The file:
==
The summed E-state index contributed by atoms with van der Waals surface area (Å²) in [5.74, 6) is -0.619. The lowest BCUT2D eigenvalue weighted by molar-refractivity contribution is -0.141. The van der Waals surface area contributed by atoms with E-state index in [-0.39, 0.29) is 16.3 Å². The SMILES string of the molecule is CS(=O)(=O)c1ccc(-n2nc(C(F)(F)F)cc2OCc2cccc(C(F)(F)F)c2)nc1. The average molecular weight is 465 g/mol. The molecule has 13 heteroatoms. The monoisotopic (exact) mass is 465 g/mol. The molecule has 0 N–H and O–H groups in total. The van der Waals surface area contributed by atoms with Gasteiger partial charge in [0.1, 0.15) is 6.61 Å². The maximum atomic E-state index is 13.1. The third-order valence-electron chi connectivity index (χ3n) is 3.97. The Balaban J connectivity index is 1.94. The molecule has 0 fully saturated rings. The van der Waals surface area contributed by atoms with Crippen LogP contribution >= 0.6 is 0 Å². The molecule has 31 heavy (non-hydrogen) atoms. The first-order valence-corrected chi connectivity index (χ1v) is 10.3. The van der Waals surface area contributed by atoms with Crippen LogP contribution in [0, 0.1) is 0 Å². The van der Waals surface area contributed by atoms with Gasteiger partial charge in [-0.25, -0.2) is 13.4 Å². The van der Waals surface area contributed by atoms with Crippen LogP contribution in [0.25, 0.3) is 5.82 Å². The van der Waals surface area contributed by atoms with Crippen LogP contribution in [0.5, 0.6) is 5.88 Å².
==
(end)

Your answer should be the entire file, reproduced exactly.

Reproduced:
The summed E-state index contributed by atoms with van der Waals surface area (Å²) in [5.74, 6) is -0.619. The lowest BCUT2D eigenvalue weighted by molar-refractivity contribution is -0.141. The van der Waals surface area contributed by atoms with E-state index in [-0.39, 0.29) is 16.3 Å². The SMILES string of the molecule is CS(=O)(=O)c1ccc(-n2nc(C(F)(F)F)cc2OCc2cccc(C(F)(F)F)c2)nc1. The average molecular weight is 465 g/mol. The molecule has 13 heteroatoms. The monoisotopic (exact) mass is 465 g/mol. The molecule has 0 N–H and O–H groups in total. The van der Waals surface area contributed by atoms with Gasteiger partial charge in [0.1, 0.15) is 6.61 Å². The maximum atomic E-state index is 13.1. The third-order valence-electron chi connectivity index (χ3n) is 3.97. The Balaban J connectivity index is 1.94. The molecule has 0 fully saturated rings. The van der Waals surface area contributed by atoms with Crippen LogP contribution >= 0.6 is 0 Å². The molecule has 31 heavy (non-hydrogen) atoms. The first-order valence-corrected chi connectivity index (χ1v) is 10.3. The van der Waals surface area contributed by atoms with Crippen LogP contribution in [0, 0.1) is 0 Å². The van der Waals surface area contributed by atoms with Gasteiger partial charge in [-0.25, -0.2) is 13.4 Å². The van der Waals surface area contributed by atoms with Crippen LogP contribution in [0.25, 0.3) is 5.82 Å². The van der Waals surface area contributed by atoms with Crippen LogP contribution in [0.5, 0.6) is 5.88 Å².